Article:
In a paper published in the January issue of materials science journal Advanced Materials, the researchers explain how they adapted a revolutionary material known as graphene to create a new conductive nano-material.
Graphene was created in 2004 by scientists in the UK and won its inventors a Nobel Prize in 2010. While graphene supports high speed electrons, its physical properties prevent it from being used for high-speed electronics.
"Instead of scattering when they hit road blocks, as they would in conventional materials, they can simply pass through this new material and get through the structure faster," Professor Kalantar-zadeh said.
"While more work needs to be done before we can develop actual gadgets using this new 2D nano-material, this breakthrough lays the foundation for a new electronics revolution and we look forward to exploring its potential."
In the paper titled 'Enhanced Charge Carrier Mobility in Two-Dimensional High Dielectric Molybdenum Oxide,' the researchers describe how they used a process known as "exfoliation" to create layers of the material ~11 nm thick.
The work, with RMIT doctoral researcher Sivacarendran Balendhran as the lead author, was supported by the CSIRO Sensors and Sensor Networks Transformational Capability Platform and the CSIRO Materials Science and Engineering Division.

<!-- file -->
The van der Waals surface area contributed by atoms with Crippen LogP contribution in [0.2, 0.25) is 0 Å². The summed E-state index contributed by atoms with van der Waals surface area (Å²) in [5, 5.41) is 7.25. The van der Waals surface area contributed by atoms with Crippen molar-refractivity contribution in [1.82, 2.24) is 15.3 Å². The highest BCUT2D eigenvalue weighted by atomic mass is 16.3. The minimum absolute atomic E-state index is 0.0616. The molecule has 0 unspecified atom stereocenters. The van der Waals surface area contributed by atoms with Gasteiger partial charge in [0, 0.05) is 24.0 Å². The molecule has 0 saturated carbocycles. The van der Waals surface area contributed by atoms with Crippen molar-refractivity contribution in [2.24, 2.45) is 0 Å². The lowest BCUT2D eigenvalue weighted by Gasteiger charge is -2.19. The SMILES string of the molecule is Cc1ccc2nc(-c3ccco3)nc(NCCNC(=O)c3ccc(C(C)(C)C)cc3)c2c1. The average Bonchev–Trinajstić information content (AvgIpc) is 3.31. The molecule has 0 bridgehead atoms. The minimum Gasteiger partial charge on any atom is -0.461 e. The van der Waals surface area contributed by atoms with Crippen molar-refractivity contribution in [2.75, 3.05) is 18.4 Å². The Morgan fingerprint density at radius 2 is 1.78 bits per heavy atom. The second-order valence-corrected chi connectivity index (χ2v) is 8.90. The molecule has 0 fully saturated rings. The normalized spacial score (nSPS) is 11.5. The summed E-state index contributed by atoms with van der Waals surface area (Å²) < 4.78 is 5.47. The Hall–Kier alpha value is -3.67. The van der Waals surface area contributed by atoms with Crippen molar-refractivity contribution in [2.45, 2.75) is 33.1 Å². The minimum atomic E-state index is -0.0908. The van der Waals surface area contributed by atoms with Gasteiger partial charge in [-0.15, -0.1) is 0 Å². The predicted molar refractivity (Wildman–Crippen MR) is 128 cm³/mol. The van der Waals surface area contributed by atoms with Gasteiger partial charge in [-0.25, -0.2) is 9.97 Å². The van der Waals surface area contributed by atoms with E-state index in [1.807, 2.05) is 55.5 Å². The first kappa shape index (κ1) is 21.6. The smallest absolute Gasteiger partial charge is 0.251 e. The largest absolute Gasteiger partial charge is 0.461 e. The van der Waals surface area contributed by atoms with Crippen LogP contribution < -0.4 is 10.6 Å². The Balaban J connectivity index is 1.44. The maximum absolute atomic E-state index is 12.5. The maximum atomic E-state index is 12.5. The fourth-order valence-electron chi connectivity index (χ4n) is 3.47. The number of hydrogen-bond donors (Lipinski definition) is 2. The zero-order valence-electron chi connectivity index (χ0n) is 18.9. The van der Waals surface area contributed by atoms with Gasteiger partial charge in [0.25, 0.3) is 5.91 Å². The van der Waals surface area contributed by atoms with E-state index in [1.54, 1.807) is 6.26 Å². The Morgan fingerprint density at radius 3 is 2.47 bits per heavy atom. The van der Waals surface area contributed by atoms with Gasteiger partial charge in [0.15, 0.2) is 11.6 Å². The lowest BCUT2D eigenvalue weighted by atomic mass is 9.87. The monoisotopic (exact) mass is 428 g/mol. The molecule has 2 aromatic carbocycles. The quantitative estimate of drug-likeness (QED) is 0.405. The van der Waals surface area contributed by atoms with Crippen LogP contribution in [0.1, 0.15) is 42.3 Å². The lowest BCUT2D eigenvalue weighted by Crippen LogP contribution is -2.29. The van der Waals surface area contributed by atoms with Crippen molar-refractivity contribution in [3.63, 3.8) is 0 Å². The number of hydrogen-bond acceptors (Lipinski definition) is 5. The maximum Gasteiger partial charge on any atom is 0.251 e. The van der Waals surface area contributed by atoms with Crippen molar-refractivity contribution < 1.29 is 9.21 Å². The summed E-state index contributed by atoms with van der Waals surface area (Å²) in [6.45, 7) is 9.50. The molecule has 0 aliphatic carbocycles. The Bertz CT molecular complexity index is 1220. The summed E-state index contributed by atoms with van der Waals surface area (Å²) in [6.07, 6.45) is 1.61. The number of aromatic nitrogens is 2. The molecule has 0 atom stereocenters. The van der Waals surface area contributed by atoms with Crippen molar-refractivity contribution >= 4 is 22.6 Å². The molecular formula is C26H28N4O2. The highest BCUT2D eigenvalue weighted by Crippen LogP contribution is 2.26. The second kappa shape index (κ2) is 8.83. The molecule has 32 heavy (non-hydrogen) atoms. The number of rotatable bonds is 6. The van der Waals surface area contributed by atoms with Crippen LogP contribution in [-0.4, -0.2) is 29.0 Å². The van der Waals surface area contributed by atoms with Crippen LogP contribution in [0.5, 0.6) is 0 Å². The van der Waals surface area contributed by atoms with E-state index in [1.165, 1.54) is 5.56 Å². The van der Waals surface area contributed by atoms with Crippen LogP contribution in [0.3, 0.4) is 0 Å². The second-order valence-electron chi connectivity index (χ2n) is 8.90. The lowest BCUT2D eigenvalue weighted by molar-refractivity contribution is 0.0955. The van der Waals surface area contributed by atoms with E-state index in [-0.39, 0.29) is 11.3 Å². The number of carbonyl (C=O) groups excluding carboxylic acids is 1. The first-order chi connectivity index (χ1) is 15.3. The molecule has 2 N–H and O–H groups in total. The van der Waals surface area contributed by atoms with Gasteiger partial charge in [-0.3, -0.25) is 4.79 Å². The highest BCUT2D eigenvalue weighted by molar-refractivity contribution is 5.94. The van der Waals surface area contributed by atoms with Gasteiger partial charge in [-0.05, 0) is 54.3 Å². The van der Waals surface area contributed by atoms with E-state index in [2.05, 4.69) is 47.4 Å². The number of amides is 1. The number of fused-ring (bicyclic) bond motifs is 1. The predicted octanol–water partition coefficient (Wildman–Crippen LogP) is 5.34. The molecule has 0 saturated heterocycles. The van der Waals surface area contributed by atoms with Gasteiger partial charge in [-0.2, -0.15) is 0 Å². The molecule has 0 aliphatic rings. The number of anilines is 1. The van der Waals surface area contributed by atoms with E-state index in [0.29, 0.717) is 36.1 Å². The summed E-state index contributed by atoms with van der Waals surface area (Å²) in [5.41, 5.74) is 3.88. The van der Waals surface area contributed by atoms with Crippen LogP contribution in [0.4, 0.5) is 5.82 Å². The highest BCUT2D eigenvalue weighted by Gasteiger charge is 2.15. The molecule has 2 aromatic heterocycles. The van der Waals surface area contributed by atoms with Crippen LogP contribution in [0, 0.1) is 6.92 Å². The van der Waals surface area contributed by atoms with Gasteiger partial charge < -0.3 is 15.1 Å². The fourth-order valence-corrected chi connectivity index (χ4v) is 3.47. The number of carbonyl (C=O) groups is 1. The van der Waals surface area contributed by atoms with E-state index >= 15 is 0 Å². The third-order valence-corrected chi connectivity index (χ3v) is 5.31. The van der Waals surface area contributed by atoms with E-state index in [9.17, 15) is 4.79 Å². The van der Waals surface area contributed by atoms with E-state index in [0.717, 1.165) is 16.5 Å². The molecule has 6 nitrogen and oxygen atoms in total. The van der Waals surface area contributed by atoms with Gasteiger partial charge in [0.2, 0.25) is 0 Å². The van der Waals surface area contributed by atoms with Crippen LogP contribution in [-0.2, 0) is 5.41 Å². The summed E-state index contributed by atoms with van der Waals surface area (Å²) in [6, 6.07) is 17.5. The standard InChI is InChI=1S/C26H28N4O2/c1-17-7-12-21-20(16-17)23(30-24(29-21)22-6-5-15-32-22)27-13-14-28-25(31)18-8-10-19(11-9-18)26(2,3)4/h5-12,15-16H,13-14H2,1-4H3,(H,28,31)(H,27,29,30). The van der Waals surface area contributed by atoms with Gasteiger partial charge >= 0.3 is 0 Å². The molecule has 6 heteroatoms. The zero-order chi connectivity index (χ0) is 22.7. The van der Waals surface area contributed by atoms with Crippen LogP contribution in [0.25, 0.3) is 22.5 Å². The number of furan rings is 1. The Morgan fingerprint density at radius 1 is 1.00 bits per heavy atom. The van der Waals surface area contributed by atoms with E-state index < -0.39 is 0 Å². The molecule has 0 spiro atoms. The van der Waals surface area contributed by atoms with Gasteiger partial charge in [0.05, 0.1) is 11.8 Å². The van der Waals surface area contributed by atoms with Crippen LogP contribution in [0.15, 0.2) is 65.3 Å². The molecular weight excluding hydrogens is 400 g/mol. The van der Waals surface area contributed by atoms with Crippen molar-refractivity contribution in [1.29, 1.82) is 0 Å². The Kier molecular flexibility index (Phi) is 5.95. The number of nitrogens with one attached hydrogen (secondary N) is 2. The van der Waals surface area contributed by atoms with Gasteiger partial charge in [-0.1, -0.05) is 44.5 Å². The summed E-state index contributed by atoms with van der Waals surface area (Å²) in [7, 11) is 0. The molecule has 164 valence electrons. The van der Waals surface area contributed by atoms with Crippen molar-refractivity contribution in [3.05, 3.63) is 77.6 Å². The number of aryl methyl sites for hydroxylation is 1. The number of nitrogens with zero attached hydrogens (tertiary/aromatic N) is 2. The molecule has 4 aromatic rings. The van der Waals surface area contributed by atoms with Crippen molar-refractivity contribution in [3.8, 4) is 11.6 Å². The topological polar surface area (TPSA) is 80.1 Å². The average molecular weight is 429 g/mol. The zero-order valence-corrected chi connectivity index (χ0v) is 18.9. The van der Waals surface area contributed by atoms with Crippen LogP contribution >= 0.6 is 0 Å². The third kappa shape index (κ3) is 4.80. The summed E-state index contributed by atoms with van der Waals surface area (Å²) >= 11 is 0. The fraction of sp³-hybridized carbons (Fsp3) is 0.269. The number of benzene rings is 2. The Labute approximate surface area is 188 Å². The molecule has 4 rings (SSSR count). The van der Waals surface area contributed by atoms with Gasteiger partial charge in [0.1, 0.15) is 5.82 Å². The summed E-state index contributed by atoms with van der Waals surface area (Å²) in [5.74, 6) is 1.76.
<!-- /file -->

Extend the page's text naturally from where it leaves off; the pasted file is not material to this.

It was also a result of collaboration between researchers from Monash University, University of California -- Los Angeles (UCLA), CSIRO, Massachusetts Institute of Technology (MIT) and RMIT.
- Sivacarendran Balendhran, Junkai Deng, Jian Zhen Ou, Sumeet Walia, James Scott, Jianshi Tang, Kang L. Wang, Matthew R. Field, Salvy Russo, Serge Zhuiykov, Michael S. Strano, Nikhil Medhekar, Sharath Sriram, Madhu Bhaskaran, Kourosh Kalantar-zadeh. Enhanced Charge Carrier Mobility in Two-Dimensional High Dielectric Molybdenum Oxide. Advanced Materials, 2013; 25 (1): 109 DOI: 10.1002/adma.201203346
Note: If no author is given, the source is cited instead.